“Preparing for jump to lightspeed,” came Pete’s voice over the comm system. “Ready in 3… 2…”
At that moment, a solar flare erupted. The Scruttocks’ hull, weakened from the protracted battle, tore apart like a snail shell beneath a wellington boot. Its crew’s last thoughts as they were suddenly cast into the silent vacuum of space?
That’s a typical day in the life of the crew of FTL: Faster Than Light, a new independently-developed game that officially came out today. In it, players oversee the crew of a starship frantically running from the mysterious “Rebels” as they attempt to deliver important secrets to the remains of the “Federation”. Little more context than this is given, and little more is needed, because FTL is a game about the struggle that is the journey rather than its beginning or its conclusion.
The most apt descriptions of FTL would draw comparisons to the board games Space Alert and Battlestar Galactica. Like those games, FTL gives its players a small number of crew members and a sprawling ship in which to deploy them, then continually bombards them with increasingly-unreasonable challenges until they explode, die, asphyxiate or reach one of a variety of other sticky ends. It is possible to “finish” the game by beating a final boss, but for your first few playthroughs at the very least, you’ll be dead within half an hour.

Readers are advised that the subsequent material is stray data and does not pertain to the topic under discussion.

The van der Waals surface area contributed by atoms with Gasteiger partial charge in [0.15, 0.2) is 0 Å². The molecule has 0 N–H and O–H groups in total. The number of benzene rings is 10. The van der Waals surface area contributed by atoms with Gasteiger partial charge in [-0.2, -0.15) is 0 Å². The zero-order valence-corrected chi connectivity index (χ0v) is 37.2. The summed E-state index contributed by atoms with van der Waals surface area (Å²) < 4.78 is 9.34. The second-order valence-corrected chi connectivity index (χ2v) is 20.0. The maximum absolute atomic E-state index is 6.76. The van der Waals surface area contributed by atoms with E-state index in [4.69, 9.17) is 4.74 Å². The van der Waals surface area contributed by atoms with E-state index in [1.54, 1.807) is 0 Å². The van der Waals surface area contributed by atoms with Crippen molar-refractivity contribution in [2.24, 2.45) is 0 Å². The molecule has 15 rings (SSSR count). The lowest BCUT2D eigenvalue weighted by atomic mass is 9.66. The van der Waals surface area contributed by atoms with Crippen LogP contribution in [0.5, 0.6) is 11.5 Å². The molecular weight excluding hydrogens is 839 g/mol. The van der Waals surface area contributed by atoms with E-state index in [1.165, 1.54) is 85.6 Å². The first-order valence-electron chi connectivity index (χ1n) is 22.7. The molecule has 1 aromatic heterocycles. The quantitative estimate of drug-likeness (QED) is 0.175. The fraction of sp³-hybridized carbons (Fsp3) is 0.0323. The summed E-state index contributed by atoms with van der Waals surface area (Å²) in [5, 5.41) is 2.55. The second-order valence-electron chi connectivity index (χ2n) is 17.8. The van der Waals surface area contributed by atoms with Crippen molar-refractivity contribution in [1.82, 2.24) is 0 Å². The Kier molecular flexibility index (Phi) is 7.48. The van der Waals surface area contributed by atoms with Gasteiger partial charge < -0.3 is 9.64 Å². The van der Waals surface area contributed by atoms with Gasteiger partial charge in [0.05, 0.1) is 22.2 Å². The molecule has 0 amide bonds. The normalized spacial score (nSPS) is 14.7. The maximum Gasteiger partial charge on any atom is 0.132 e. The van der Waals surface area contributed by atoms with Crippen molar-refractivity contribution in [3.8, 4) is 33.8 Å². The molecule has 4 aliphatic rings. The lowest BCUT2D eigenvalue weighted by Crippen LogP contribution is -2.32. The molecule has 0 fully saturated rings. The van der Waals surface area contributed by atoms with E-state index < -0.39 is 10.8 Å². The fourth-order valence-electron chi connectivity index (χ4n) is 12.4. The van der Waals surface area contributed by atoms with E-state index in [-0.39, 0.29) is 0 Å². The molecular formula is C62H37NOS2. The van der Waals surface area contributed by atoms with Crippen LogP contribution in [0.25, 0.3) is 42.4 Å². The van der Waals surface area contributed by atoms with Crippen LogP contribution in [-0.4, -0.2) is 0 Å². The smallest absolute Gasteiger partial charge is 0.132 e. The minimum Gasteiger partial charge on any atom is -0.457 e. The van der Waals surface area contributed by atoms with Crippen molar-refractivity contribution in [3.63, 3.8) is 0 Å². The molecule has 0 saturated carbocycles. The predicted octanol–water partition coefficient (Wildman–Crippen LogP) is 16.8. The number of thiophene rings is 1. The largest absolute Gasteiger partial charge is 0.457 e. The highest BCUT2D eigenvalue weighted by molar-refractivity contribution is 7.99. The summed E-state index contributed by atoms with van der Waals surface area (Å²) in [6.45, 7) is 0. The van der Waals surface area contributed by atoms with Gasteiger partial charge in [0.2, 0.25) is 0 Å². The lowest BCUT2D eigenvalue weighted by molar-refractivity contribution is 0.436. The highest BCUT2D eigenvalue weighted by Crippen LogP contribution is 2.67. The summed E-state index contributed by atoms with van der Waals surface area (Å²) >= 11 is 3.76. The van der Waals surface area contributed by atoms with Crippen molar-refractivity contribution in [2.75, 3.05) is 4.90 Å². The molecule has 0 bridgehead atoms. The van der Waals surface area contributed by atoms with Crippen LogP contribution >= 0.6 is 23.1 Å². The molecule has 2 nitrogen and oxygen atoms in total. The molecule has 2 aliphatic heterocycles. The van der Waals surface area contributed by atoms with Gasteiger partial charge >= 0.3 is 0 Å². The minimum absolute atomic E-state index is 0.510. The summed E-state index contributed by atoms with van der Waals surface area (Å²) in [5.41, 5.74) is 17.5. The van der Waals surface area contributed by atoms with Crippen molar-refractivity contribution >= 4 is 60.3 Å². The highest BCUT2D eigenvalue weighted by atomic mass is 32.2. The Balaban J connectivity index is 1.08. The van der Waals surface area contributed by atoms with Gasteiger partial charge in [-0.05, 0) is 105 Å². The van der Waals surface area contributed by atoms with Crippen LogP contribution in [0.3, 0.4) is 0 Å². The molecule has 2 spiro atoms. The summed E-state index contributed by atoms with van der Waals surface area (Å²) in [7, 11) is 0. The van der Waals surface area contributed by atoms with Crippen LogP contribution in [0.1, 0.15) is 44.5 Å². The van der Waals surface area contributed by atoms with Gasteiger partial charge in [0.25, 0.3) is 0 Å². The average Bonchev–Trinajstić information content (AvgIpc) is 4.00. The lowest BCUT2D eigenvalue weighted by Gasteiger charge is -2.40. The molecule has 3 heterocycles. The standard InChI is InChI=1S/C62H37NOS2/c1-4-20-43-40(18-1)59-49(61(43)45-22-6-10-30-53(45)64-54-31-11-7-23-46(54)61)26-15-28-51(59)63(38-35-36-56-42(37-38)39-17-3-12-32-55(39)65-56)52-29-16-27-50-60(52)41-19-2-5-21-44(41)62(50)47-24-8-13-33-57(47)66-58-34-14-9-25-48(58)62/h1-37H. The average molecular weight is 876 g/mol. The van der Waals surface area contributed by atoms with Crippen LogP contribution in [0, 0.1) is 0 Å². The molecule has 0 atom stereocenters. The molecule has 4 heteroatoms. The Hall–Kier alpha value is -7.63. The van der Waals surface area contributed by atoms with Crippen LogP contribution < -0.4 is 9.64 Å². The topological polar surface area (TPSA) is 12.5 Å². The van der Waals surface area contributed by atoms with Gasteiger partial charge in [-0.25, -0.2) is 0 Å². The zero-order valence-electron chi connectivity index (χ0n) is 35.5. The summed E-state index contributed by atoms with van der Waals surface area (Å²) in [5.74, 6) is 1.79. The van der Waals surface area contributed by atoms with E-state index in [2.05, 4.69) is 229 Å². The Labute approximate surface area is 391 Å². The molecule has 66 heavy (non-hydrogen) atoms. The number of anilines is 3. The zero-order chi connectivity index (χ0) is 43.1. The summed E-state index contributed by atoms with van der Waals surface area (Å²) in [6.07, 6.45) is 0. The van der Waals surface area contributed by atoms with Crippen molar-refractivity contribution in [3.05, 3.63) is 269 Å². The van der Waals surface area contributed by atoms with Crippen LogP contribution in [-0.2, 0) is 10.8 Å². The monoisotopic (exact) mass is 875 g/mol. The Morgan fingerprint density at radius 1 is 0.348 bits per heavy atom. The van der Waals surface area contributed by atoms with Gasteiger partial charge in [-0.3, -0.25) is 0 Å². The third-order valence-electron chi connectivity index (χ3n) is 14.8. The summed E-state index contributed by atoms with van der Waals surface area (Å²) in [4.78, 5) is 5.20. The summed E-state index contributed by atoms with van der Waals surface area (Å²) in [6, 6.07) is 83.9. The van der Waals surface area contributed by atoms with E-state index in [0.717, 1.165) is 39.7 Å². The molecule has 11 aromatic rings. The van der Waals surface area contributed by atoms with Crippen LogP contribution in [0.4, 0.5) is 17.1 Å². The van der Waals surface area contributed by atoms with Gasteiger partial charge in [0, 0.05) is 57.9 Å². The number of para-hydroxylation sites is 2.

FTL strikes a great balance between simple mechanics and depth, and presents its unfolding emergent narrative in a manner that is abstract enough to allow the player to use their imagination, yet explicit enough to make it clear to understand exactly what is going on at any given moment. Players can route power to different parts of their ship, fire weapons on specific systems of enemy ships, move crew members around to man stations, deal with intruders and put out fires, and even faff around with doors. Doors are very important. You might not think that they are, but the moment your remote door control systems get blown out and you’re unable to vent your engine section that is currently on fire, you’ll come to appreciate the power of being able to sit in the driver’s seat and open the back doors without running the risk of asphyxiation.
FTL describes itself as a form of roguelike and there’s certainly plenty of resemblance there — a randomly-generated challenge at the start of each new game, permadeath and a wonderful sense of unfolding, unscripted narrative — but it has a unique identity that is all its own. It’s not trying to be Star Control or Master of Orion or anything like that, nor is it trying to be Angband in space — it’s the personal story of a few brave men, women and slugs who want to make a difference in a turbulent galaxy. Whether they do so, or whether they end up suffocating as they run around panicking at the fact that half the ship is on fire and the pilot is in the process of being eaten by a praying mantis? That’s entirely up to the player’s skill and/or sense of sadism.